Generic spectrahedral shadows.

*(English)*Zbl 1346.14132Spectrahedral sets (or sets admitting an LMI representation) are linear sections of the cone of positive semidefinite matrices. A spectrahedral shadow is a (closed convex semialgebraic) set \(S\subset \mathbb{R}^{d}\) that can be represented as a projection to the first \(d\) coordinates of some spectrahedral subset of \(\mathbb{R}^{d+p}\), that is,
\[
S=\left\{ x\in \mathbb{R}^{d}\mid \exists y\in \mathbb{R}^{p}: \,\sum_{i=1}^{d}x_{i}A_{i}+\sum_{j=1}^{p}y_{j}B_{j}+C\succeq 0\right\},
\]
where \(A_i,B_j,C\) are real symmetric \(n\times n\) matrices. The question of whether or not every closed convex semialgebraic set is a spectrahedral shadow remains widely open. In this work, the authors study the structure of the boundary of spectrahedral shadows of type \((n,d,p)\) (referring to the dimension of matrices, and respectively the Euclidean spaces involved in the definition of \(S\)), under the assumption that both the linear section (defining the spectrahedral shadow in \(\mathbb{R}^{d+p}\)) and the projection to \(\mathbb{R}^{d}\) are generic. In this case, they characterize polynomials vanishing in the boundary of \(S\) (Theorem 1.1). They also discuss several examples of spectrahedral shadows in dimensions 2 (mostly) and 3. The authors fairly mention in the last section that the genericity assumption made on the spectahedral shadows compromises applications to optimization, at least in the current stage.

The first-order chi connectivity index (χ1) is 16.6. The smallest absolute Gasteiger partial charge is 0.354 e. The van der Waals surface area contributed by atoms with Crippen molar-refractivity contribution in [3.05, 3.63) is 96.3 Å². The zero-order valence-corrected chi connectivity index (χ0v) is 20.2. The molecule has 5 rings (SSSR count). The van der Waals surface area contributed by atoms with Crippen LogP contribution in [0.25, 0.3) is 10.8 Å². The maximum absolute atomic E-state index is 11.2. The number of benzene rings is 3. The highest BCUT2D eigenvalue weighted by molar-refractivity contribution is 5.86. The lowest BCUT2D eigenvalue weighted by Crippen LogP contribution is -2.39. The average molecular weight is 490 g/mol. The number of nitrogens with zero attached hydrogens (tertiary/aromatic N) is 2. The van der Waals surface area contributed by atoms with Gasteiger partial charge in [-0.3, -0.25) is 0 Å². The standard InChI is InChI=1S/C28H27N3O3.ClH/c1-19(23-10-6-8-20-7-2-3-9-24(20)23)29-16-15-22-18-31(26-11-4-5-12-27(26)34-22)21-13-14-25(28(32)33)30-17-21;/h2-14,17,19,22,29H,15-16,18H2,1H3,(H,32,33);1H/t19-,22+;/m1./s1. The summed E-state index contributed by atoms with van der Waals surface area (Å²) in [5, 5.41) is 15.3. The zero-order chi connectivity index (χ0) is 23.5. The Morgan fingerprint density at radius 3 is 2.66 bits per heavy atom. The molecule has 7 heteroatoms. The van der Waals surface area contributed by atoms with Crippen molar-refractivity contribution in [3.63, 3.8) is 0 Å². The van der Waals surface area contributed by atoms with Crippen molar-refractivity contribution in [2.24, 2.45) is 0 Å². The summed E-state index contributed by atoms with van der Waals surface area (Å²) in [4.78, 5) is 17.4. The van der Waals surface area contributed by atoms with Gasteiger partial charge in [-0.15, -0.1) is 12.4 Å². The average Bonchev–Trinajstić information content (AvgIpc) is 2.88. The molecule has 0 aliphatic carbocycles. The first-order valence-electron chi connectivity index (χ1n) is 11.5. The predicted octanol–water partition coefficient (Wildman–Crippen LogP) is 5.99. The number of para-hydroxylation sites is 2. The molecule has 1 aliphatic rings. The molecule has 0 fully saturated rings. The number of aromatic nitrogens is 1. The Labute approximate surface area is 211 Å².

Reviewer: Aris Daniilidis (Santiago)

##### MSC:

14P10 | Semialgebraic sets and related spaces |

90C22 | Semidefinite programming |

14N05 | Projective techniques in algebraic geometry |

##### Keywords:

spectahedral shadows; algebraic boundary, algebraic degree of semidefinite programming; extended formulations##### Software:

Macaulay2##### References:

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